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La Cañada High grad helps aid uninsured families

La Cañada High grad forms With Will's Help to aid children and their uninsured families, honor grandfather.

September 27, 2011|By Sara Cardine
  • Katherine Cullen starts non-profit for families without health insurance. (Photo courtesy of the Cullen family)
Katherine Cullen starts non-profit for families without…

When Mary Cullen’s father was battling lung cancer in 2005, she and her siblings did their best to help their mother and take care of the insurance paperwork and medical expenses. Up until William Gearing finally lost the battle, she did her best to put on a brave face and hide the worry, exhaustion and fear.

But her raw nerves and the emotional pain of seeing a loved one suffer did not go unrecognized by Cullen’s 13-year-old daughter, Katherine, who remembered what her family went through and now wants to help other families dealing with a medical crisis.

“It put a significant amount of stress on them that didn’t need to be there, because they were worrying about his cancer spreading,” the daughter recalls.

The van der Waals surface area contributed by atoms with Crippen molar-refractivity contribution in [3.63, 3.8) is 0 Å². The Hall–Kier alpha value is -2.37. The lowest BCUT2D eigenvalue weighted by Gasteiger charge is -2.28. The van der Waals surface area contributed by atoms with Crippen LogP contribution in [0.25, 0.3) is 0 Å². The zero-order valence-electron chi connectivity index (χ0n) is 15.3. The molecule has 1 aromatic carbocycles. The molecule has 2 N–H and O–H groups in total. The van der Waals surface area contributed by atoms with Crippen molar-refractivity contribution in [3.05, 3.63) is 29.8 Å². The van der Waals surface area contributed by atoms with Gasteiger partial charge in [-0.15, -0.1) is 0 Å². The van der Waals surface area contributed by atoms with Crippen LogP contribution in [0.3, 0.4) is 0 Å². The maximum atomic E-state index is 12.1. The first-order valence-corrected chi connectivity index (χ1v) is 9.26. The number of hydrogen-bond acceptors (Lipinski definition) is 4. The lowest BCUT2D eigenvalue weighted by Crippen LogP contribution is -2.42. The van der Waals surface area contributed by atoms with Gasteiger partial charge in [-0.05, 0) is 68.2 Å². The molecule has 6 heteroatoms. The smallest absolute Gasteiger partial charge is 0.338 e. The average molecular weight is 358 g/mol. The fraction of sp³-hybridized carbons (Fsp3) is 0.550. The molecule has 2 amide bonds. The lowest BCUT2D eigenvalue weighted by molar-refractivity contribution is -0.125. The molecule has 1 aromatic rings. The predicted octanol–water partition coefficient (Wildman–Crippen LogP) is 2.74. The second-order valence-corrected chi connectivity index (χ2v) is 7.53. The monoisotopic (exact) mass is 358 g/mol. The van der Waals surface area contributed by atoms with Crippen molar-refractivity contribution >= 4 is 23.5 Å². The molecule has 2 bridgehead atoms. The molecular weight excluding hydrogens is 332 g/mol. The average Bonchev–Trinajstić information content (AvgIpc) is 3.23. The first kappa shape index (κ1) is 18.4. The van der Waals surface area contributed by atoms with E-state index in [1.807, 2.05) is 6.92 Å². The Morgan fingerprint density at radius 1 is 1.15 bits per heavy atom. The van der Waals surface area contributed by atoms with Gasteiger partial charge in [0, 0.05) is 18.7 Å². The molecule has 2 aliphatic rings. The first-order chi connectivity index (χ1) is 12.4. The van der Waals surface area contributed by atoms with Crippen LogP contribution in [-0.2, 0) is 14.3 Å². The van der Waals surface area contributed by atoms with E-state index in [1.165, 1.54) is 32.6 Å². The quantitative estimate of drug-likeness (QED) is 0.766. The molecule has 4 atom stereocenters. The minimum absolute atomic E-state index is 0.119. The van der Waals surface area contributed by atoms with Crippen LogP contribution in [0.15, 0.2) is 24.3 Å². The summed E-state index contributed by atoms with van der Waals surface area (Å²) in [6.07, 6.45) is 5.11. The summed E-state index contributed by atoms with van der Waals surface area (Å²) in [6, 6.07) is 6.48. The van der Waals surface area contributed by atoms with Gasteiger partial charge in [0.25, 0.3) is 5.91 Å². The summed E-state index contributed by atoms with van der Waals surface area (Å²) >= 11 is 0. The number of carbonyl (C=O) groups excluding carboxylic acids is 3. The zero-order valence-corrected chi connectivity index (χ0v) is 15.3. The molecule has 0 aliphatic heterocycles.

Today, Katherine Cullen is a 19-year-old Chapman University sophomore who has started the nonprofit organization With Will’s Help as a means of aiding families struggling through a child’s illness without the benefit of medical insurance. The name she chose for the group is a nod to her maternal grandfather, William Gearing, with whom she was especially close.

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“My grandpa was really a loving and amazing person. He loved his grandchildren more than anything, and his family,” she says of the group’s namesake. “He was so giving, and I just think (With Will’s Help) is the perfect name.”

Starting a nonprofit for the sole purpose of paying costly medical bills on behalf of uninsured families is no small task, yet Cullen, who graduated from La Cañada High School in 2010, remains undaunted. She has filed for a 501(c)(3) status, created the website www.withwillshelp.org, is actively seeking potential donors and managed to get a meeting with a dean about reaching out to the school’s alumni association.

“It would be really nice to help someone else,” she says. “For now, I want to just get donations and help kids and their families pay their bills.”

As for Mary Cullen, she stills tears up at the thought of her father, who she remembers as a constant source of love and companionship for her and her siblings. Gearing walked two of her female cousins down the aisle at their weddings, ran marathons with each of his children, and made regular, month-long visits to La Cañada, where he formed a special bond with his granddaughters.

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